Last year, I declared 2019 as a year of sowing seeds; the fruit of which I would harvest in 2020. There was so much anticipation for the new decade on December 31st, 2019! The decade of practicing as a board-certified physician, the decade of perhaps staying in once city for more than a few months! The decade of stability. For the most part, everything has come to fruition. It really felt ALMOST like smooth sailing until those first few news reports about COVID-19.
Flash-forward to April 1st and it truly feels like a sick joke. If someone had told me that within the first half of the year, a pandemic would ensue, claiming the lives of so many, and practically shutting down the world as we know it, I would have laughed hysterically. And yet here we are. So where do we go from here?
I think it is really important for us not to lose sense of who we were prior to all this chaos. I, for one, had several rules and regulations for how I was going to conduct my daily business. And with the present circumstances it has been extremely tempting to backtrack. The fact of the matter is this can be toxic and detrimental to the success you have already made. Take, for instance, the undeniable isolation that many of us feel at this moment. It feels almost obligatory to reach out to any and everyone and let bygones be bygones. But during one of my usual musings, I realized that I do not owe anyone who I would not have spoken to prior to COVID-19 a conversation. Because once all this is over, and hopefully that will be very soon, there is THAT to deal with.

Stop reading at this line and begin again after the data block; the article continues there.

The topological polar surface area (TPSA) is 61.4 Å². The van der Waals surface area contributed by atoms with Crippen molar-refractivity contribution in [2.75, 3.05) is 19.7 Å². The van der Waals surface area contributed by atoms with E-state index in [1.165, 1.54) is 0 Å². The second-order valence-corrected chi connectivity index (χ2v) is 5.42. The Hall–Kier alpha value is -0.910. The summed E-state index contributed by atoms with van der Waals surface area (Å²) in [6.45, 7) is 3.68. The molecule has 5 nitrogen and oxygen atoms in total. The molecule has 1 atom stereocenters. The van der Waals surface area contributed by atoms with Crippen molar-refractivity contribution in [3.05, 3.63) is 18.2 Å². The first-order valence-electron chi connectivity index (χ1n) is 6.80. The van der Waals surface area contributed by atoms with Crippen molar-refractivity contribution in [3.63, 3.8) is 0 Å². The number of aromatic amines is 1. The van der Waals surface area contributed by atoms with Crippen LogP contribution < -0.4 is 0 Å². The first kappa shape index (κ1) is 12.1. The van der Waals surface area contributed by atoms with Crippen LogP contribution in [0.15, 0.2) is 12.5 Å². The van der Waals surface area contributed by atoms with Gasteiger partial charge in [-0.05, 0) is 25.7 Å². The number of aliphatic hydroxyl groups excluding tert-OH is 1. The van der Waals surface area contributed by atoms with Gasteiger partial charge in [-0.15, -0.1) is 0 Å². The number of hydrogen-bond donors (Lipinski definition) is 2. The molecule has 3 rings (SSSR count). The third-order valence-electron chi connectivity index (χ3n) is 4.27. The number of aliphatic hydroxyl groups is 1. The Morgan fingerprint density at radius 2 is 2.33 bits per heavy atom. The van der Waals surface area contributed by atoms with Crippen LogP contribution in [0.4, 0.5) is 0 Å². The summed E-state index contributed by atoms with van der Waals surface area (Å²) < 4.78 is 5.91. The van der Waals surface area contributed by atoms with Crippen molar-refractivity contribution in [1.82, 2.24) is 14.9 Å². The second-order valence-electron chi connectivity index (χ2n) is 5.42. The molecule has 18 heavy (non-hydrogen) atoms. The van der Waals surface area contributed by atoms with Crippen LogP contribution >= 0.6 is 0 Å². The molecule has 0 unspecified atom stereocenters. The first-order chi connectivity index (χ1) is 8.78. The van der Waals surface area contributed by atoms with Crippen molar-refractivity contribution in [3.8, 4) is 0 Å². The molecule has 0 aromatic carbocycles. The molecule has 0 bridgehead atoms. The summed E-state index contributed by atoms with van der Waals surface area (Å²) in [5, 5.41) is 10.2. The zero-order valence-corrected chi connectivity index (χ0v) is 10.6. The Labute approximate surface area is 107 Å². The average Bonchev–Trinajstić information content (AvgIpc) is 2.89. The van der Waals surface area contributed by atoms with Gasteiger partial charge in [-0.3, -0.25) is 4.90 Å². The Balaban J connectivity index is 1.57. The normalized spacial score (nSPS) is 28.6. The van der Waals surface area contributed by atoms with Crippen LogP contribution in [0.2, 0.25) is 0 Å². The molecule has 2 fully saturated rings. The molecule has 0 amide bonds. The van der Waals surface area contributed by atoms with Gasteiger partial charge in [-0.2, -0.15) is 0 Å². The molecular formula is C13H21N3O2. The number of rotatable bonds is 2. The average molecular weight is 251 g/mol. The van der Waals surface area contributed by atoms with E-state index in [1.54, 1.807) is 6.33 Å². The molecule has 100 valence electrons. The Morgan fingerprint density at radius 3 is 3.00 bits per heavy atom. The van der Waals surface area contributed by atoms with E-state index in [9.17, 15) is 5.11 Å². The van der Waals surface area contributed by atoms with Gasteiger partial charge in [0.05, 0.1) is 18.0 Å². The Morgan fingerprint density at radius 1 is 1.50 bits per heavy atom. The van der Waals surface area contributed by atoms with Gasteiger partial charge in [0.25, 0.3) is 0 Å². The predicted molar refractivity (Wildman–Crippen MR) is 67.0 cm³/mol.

It is a time that has made me go back-and-forth about my duty as a Christian and my duty to my sanity, which I truly hope go hand-in-hand. None of us have all the answers. But we tend to do what makes life work.
And then I realized that all those great things I planned for myself ARE still happening. Just not with the ability to be outside as much or celebrate the way we would have before all of this madness.
So in case my words become a time vault of times long gone to a future reader, I will say this. Aside from the barren grocery store shelves that were once stocked bountifully with toilet paper and hand sanitizer, all is not lost. We still have humanity. We still have love. We still have life. We have the ability, duty, and right to express ourselves the best way we know how. All it takes is courage, wherever that may be at this present time. Find it, value it, and never let it go. Because when we can hug each other and be closer than 6 feet apart from our neighbors, I pray it will be a different world. One that has changed for the better.